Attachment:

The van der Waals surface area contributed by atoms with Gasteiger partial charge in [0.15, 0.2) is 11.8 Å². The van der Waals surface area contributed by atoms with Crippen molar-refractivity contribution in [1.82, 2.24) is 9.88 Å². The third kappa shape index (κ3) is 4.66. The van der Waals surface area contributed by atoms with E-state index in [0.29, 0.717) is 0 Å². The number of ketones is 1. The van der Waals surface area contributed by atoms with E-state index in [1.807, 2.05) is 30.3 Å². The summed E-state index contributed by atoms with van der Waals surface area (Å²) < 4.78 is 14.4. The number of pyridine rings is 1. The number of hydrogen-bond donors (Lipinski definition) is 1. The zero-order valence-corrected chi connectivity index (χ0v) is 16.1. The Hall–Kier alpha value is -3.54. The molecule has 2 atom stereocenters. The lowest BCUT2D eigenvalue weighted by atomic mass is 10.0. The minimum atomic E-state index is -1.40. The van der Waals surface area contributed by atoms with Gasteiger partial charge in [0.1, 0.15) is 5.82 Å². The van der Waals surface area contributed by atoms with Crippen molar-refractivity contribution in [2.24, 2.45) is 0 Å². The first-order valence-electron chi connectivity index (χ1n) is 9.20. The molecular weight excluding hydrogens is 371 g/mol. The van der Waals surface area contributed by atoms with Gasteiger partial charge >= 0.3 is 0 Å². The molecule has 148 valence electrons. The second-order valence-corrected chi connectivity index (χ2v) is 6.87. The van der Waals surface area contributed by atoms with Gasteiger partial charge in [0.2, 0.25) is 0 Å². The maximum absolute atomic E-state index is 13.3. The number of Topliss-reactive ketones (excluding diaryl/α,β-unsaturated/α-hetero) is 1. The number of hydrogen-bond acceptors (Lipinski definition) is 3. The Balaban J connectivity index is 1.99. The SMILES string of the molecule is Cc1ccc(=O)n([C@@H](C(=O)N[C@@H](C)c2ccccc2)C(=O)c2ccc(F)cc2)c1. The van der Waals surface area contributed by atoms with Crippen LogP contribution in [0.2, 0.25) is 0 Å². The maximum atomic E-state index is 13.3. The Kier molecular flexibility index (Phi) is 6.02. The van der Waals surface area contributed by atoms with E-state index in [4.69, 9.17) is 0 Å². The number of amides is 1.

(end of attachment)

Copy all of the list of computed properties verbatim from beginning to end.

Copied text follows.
The van der Waals surface area contributed by atoms with Gasteiger partial charge in [0.15, 0.2) is 11.8 Å². The van der Waals surface area contributed by atoms with Crippen molar-refractivity contribution in [1.82, 2.24) is 9.88 Å². The third kappa shape index (κ3) is 4.66. The van der Waals surface area contributed by atoms with E-state index in [0.29, 0.717) is 0 Å². The number of ketones is 1. The van der Waals surface area contributed by atoms with E-state index in [1.807, 2.05) is 30.3 Å². The summed E-state index contributed by atoms with van der Waals surface area (Å²) < 4.78 is 14.4. The number of pyridine rings is 1. The number of hydrogen-bond donors (Lipinski definition) is 1. The zero-order valence-corrected chi connectivity index (χ0v) is 16.1. The Hall–Kier alpha value is -3.54. The molecule has 2 atom stereocenters. The lowest BCUT2D eigenvalue weighted by atomic mass is 10.0. The minimum atomic E-state index is -1.40. The van der Waals surface area contributed by atoms with Gasteiger partial charge in [0.1, 0.15) is 5.82 Å². The van der Waals surface area contributed by atoms with Crippen molar-refractivity contribution in [2.24, 2.45) is 0 Å². The first-order valence-electron chi connectivity index (χ1n) is 9.20. The molecular weight excluding hydrogens is 371 g/mol. The van der Waals surface area contributed by atoms with Gasteiger partial charge >= 0.3 is 0 Å². The molecule has 148 valence electrons. The second-order valence-corrected chi connectivity index (χ2v) is 6.87. The van der Waals surface area contributed by atoms with Gasteiger partial charge in [0.2, 0.25) is 0 Å². The maximum absolute atomic E-state index is 13.3. The number of Topliss-reactive ketones (excluding diaryl/α,β-unsaturated/α-hetero) is 1. The number of hydrogen-bond acceptors (Lipinski definition) is 3. The Balaban J connectivity index is 1.99. The SMILES string of the molecule is Cc1ccc(=O)n([C@@H](C(=O)N[C@@H](C)c2ccccc2)C(=O)c2ccc(F)cc2)c1. The van der Waals surface area contributed by atoms with Crippen LogP contribution in [0.2, 0.25) is 0 Å². The maximum atomic E-state index is 13.3. The Kier molecular flexibility index (Phi) is 6.02. The van der Waals surface area contributed by atoms with E-state index in [4.69, 9.17) is 0 Å². The number of amides is 1.